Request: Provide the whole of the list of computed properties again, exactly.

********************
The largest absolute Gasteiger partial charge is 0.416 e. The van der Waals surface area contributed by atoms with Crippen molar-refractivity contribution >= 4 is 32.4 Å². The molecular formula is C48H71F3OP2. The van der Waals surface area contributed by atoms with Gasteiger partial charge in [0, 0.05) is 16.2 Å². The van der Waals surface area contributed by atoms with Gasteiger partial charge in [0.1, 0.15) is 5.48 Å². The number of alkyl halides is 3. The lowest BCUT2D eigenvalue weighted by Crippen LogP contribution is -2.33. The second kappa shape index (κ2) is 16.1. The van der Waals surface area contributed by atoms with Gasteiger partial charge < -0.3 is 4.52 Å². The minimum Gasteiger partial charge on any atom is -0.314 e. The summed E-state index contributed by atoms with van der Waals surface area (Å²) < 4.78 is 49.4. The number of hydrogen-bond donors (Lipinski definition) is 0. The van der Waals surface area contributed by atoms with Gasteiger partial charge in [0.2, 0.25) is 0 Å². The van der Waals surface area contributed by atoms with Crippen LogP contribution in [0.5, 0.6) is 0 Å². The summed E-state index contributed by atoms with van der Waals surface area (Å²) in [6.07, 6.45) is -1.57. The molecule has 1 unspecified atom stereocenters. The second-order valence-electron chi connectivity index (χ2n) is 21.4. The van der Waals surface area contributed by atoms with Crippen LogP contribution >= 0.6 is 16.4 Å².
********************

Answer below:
The largest absolute Gasteiger partial charge is 0.416 e. The van der Waals surface area contributed by atoms with Crippen molar-refractivity contribution >= 4 is 32.4 Å². The molecular formula is C48H71F3OP2. The van der Waals surface area contributed by atoms with Gasteiger partial charge in [0, 0.05) is 16.2 Å². The van der Waals surface area contributed by atoms with Gasteiger partial charge in [0.1, 0.15) is 5.48 Å². The number of alkyl halides is 3. The lowest BCUT2D eigenvalue weighted by Crippen LogP contribution is -2.33. The second kappa shape index (κ2) is 16.1. The van der Waals surface area contributed by atoms with Gasteiger partial charge < -0.3 is 4.52 Å². The minimum Gasteiger partial charge on any atom is -0.314 e. The summed E-state index contributed by atoms with van der Waals surface area (Å²) < 4.78 is 49.4. The number of hydrogen-bond donors (Lipinski definition) is 0. The van der Waals surface area contributed by atoms with Gasteiger partial charge in [0.2, 0.25) is 0 Å². The van der Waals surface area contributed by atoms with Crippen LogP contribution in [0.5, 0.6) is 0 Å². The summed E-state index contributed by atoms with van der Waals surface area (Å²) in [6.07, 6.45) is -1.57. The molecule has 1 unspecified atom stereocenters. The second-order valence-electron chi connectivity index (χ2n) is 21.4. The van der Waals surface area contributed by atoms with Crippen LogP contribution >= 0.6 is 16.4 Å².